Directing her speech to striking youth, Moran stated that the “Liberal Democrats have heard you, and we promise to act”. I suspect, with the Liberal Democrat’s less than stellar reputation at representing young people, more will need to be done to convince strikers to return to school.
MPs were easily side-tracked from discussing the UK’s progress towards net zero carbon emissions. Instead they preferred to travel the world. Kerry McCarthy wanted the house to talk more about permafrost melting, and the polar regions. Tim Loughton wanted us to consider the Tibetan plateau’s water sources, and Oliver Letwin wants the house to consider rising waters in Bangladesh. Whilst this shows a marked improvement in parliament’s awareness of climate change’s impacts, it shows a determined refusal to discuss how the UK will actually decarbonise.
Not only did MPs travel the world, but they also failed to stick to discussing carbon emissions. Richard Benyon decided to discuss young activists’ response to plastic and Paula Sherriff decided to question whether the house welcomed her “Little Litter Heroes” campaign. Such initiatives have their place within the wider ecology of tackling environmental issues. But they have no real relevance to the debate on how we tackle the nation’s carbon emissions.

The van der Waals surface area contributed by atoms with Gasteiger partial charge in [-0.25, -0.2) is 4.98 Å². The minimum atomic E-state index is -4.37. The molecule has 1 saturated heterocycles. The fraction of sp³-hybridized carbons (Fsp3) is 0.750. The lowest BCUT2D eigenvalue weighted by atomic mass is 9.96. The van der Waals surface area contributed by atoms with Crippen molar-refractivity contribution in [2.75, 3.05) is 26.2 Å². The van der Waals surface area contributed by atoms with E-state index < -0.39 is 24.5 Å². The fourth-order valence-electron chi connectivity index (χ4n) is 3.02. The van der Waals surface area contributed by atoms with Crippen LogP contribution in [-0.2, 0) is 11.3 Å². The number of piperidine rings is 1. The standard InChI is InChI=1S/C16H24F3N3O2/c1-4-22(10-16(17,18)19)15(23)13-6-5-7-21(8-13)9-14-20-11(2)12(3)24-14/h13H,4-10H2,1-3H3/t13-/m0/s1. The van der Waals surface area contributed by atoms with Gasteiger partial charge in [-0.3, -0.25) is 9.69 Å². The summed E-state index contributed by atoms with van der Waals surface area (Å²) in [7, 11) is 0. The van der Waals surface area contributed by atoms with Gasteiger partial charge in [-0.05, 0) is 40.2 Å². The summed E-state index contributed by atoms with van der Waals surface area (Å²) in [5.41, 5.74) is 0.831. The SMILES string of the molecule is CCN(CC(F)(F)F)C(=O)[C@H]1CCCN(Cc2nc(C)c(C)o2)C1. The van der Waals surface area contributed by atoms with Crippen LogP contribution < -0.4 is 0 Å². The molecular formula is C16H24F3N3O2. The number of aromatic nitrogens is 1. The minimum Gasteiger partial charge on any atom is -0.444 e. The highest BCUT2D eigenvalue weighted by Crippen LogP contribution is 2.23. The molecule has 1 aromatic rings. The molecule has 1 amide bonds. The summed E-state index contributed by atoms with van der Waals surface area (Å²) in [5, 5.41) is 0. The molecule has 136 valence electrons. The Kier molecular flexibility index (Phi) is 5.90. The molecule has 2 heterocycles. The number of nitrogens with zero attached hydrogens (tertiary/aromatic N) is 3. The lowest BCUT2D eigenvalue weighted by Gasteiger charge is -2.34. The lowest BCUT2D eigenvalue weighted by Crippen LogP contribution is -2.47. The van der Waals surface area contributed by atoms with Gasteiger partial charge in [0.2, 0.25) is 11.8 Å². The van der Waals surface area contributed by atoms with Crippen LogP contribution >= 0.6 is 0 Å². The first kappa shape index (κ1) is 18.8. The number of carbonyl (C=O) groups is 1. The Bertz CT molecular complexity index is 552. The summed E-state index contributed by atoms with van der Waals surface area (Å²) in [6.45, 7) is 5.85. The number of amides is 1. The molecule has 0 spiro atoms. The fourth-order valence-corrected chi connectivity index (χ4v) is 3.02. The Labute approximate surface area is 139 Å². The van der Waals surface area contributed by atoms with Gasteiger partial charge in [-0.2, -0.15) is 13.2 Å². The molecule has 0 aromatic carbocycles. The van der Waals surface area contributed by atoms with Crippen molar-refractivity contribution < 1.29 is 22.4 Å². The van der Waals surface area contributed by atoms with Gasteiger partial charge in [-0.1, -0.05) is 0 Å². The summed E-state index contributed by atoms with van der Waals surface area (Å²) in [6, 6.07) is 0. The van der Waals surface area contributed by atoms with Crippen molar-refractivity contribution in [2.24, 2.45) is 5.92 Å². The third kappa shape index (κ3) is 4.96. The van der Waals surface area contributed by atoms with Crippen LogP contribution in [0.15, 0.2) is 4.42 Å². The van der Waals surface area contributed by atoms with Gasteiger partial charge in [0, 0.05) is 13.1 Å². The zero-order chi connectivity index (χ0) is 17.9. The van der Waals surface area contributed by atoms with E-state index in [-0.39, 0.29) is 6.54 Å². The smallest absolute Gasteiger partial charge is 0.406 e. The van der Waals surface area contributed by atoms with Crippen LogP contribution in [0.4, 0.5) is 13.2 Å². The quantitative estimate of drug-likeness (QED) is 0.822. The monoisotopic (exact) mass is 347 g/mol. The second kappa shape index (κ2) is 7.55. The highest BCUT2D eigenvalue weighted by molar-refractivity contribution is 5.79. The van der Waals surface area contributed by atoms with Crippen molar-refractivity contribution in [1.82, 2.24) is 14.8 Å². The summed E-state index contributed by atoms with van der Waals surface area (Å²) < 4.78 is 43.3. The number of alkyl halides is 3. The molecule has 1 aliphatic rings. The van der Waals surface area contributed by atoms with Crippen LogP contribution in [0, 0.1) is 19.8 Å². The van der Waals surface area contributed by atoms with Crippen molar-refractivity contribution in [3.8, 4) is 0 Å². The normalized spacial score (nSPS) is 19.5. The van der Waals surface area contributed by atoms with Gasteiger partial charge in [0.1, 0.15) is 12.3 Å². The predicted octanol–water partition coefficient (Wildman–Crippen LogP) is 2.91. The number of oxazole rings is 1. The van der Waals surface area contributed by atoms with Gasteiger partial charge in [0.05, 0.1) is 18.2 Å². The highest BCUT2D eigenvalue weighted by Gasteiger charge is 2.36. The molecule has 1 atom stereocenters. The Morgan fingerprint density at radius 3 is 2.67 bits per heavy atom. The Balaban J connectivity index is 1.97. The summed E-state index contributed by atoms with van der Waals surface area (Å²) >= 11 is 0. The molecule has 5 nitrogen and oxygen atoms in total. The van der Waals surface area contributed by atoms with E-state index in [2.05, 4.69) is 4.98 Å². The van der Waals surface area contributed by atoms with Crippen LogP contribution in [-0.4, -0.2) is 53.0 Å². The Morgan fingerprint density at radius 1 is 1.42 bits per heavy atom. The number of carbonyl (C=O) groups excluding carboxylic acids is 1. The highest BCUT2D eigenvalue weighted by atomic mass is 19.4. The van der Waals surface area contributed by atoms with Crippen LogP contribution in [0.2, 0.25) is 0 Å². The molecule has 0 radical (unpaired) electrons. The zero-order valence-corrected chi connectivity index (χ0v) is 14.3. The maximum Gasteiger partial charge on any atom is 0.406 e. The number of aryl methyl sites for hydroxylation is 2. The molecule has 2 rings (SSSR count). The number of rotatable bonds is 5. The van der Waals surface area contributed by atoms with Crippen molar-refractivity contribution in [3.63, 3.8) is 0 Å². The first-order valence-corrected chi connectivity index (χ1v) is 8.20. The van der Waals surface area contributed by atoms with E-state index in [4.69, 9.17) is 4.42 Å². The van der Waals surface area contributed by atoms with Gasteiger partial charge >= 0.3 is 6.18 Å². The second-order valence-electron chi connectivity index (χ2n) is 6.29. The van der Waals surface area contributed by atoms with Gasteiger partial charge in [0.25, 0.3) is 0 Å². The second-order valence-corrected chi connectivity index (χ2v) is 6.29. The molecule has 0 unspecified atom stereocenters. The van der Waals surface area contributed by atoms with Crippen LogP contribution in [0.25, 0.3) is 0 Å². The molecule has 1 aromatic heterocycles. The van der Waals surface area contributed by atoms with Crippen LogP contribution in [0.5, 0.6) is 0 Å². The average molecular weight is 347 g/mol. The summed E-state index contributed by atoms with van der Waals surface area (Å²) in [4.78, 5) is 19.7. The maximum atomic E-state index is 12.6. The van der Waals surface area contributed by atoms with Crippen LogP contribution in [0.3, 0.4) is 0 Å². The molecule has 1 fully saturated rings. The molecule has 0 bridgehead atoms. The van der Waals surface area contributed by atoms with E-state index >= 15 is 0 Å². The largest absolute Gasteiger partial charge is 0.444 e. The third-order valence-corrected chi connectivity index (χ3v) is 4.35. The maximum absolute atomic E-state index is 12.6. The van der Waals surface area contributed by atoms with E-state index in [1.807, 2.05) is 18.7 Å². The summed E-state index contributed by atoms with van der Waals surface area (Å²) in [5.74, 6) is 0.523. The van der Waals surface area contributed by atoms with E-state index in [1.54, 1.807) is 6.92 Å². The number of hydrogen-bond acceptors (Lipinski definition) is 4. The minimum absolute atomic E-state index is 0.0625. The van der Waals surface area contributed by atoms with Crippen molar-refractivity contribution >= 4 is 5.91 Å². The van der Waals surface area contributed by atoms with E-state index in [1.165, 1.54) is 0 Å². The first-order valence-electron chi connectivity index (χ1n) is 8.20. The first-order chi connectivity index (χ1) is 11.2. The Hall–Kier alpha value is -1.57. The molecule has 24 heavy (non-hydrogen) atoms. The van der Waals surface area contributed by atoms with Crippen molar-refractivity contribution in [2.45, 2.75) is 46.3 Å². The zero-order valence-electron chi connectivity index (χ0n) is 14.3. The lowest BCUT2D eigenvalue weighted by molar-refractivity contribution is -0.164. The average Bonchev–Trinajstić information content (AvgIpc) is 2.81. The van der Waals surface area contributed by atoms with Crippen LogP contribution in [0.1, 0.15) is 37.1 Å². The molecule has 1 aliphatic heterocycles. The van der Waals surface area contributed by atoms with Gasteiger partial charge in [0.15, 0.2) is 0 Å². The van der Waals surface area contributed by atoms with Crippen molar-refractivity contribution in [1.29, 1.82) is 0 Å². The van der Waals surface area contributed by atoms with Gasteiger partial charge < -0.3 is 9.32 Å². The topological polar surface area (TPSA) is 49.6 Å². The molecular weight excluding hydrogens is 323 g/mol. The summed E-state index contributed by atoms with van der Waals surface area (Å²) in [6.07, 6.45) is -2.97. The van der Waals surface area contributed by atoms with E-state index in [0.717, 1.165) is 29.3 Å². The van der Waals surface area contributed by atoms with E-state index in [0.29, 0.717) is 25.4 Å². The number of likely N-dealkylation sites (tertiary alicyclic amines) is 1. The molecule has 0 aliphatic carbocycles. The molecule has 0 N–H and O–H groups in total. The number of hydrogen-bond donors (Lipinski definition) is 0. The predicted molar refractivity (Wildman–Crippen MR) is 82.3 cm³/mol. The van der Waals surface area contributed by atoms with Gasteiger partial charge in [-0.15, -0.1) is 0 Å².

In fact, Benyon’s determination to discuss other environmental issues must be admired. He noted with pride that none of the striking children he spoke to were aware of the government’s Blue Belt ocean conservation policy. And suggested in response to an intervention from Barry Sheerman, about protecting rivers, that the dairy industry requires more grass in rotation to protect our environment.
This tendency to discuss other environmental topics was a problem across the House. Vicky Ford initial began strong, with discussions around the many different sectors that need to decarbonise. However, this was quickly undermined by her insistence that she discuss plastics and her leadership of 41 Conservative MPs in giving up plastic for Lent. These MPs are not alone in this, a number decided to discuss litter, plastics, and conservation unlinked to carbon emissions.
It was also disconcerting to see support for carbon capture and storage professed by both Stephen Kerr and Gillian Keegan. This is despite widespread scepticism that such technology is feasible, and concerns it encourages complacency in government and industry.